Tag Archives: Phlox

Scent in the Garden – August

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I do sense the height of summer is starting to fade. Daylight is shortening and the weather….well! This is when the cracks start to appear in my aim for year round performance from my scented shrub border.

As the last of the honey-scented buddleia flowers get browned off, and Clethra and Caryopteris are still to oblige us, Trachelospermum jasminoides is filling the gap. It opens its pure white blooms and pumps out its strong, heady perfume. Its cousin, Trachelospermum asiaticum, on its partner trellis, has decided not to bless us with flowers this year. Its creamy flowers are not so reliable or abundant as jasminoides.

All is not lost, though. The annuals and tender perennials are delivering what they promised.

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Mmm! My “Black Forest Gateau”!
The Chocolate Cosmos and cherry scented Heliotrope are growing away well, making a tasty-scented display at the back door. I’m sure you know what I mean! They have both performed so well. I do hope I can overwinter them, especially the Chocolate cosmos. I’ve never managed it yet.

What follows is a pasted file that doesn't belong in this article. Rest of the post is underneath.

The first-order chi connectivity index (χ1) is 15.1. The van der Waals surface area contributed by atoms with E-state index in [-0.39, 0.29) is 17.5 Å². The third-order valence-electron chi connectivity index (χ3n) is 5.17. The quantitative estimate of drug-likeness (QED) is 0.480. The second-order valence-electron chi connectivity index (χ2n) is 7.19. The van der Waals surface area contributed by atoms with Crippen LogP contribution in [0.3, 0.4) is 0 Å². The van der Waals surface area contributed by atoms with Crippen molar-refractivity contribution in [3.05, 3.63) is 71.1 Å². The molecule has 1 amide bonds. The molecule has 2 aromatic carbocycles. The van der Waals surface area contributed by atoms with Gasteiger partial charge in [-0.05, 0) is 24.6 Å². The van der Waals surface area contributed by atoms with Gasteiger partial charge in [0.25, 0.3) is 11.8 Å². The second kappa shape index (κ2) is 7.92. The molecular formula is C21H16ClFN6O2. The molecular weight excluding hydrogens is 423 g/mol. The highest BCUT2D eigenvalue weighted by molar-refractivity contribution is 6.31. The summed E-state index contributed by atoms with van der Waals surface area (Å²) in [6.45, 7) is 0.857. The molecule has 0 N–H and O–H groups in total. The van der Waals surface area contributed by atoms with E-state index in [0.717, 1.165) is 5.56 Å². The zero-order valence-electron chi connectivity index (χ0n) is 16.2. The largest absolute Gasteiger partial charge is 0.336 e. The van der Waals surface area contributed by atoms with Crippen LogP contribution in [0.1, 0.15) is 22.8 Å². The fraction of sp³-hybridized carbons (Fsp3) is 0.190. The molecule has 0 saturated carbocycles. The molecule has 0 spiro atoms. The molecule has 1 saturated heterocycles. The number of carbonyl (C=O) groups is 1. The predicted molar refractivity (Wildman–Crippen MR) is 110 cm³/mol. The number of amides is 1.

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I wouldn’t want to have a summer without Night Scented Stocks! They bring back such precious memories of bygone holidays, immediately transporting me back to the Cotswolds. I have to admit they are not the most attractive of flowers. They have a tendency to have very soft, floppy stems (at least I’ve found that in our garden) and the tiny lilac-White blooms are so small and simple. They don’t even open properly until the evening, but when they do …..Wow! How can such a strong, vanilla perfume emanate from such a small, unassuming flower? It carries all round the garden on a warm evening, leaving the unaware wondering where the scent is coming from. I sow seeds every year in the top of the four large pots on each post of the pergola, that are home to its climbers. Its floppy habit cascades over the rims and they are in prime position for evenings outdoors.